Tuesday, February 9, 2016

Creativity, DNA and Curiosity

Three Sisters Knit Blog; Creativity; Knitting: Etsy
Our grandmother, Margaret Paton, dressed for a part in her local theatre.

 Last week we blogged about creativity and how we have discovered that once that spark catches, the winds of curiosity fan the flame to other places. For me, that means knitting and some designing has reminded me of a couple of other passions: photography and drawing. And that has led me to a couple of Instagram photo challenges. All very fun and totally creative!

Where did this start, though? I believe we are all born to create, whether it's a beautiful meal from just a few ingredients, a warm and inviting home to welcome your family and friends, or something you make with your hands. As author Elizabeth Gilbert pointed out while discussing her recent book Big Magic, people have been creating things that serve no purpose but being the result of creativity since . . . well, since we were people. Just look at cave drawings made by early human groups: they created those drawings because they could. No other reason. Drawings didn't provide tools for survival; although perhaps creating these drawings encouraged growth of a new part of the brain? Looked at in this light, perhaps creativity sparked in those early millennia allowed our brains to move beyond reptilian and eventually hard-wire into our DNA.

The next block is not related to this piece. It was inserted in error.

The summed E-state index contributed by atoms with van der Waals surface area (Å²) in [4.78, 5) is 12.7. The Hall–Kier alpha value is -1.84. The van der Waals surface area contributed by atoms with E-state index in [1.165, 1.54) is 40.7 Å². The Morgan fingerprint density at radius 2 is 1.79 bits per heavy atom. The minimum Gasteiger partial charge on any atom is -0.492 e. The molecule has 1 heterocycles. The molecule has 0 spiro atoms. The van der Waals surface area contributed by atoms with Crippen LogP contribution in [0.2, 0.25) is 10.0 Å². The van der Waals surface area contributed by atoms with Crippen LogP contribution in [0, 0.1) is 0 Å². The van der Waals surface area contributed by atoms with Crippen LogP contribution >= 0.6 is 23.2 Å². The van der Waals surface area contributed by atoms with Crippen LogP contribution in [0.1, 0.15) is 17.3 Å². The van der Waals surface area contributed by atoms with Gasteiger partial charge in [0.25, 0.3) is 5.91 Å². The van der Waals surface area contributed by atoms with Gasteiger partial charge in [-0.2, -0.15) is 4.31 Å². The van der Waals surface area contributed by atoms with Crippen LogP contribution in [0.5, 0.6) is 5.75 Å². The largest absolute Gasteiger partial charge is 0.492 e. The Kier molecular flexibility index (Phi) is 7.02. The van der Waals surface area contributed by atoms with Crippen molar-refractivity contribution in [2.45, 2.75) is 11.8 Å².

Where did it start for us, though? It started with our mother's mother, Margaret Paton, who sewed, knit, and acted in her hometown's theatre when she was young. Our curious and gifted mother shared her passion for creating with us, including teaching Shelagh and me to knit. Mum sewed a little as we were growing up, but I know she much preferred knitting and crocheting. After she retired, she took up cross stitch and even tried her hand at quilting. And everything she made by hand was almost always a for someone else. A Fair Isle pullover for me; a quilted Christmas tree skirt for Irene; a crocheted blanket for Shelagh; a knitted cardigan for her grand-niece.

While the key our mother gave us was her curiosity about different creative arts, I think the spark that continues to drive our passion for Three Sisters Knit is sharing our creations with the world. Shelagh and I love figuring out exactly what a specific yarn is calling out to become and then bringing it into the world. And we love seeing what different artisans offer and hearing their stories.

All our hand-knit items have stories: from honoring Irene and our mother to the inspiring artisans who spin and dye unique yarns to travels while creating. Each piece has its own distinct DNA. And all our items are knit with love, creating their own DNA, and we hope you'll find (or request) a piece to become part of YOUR story.

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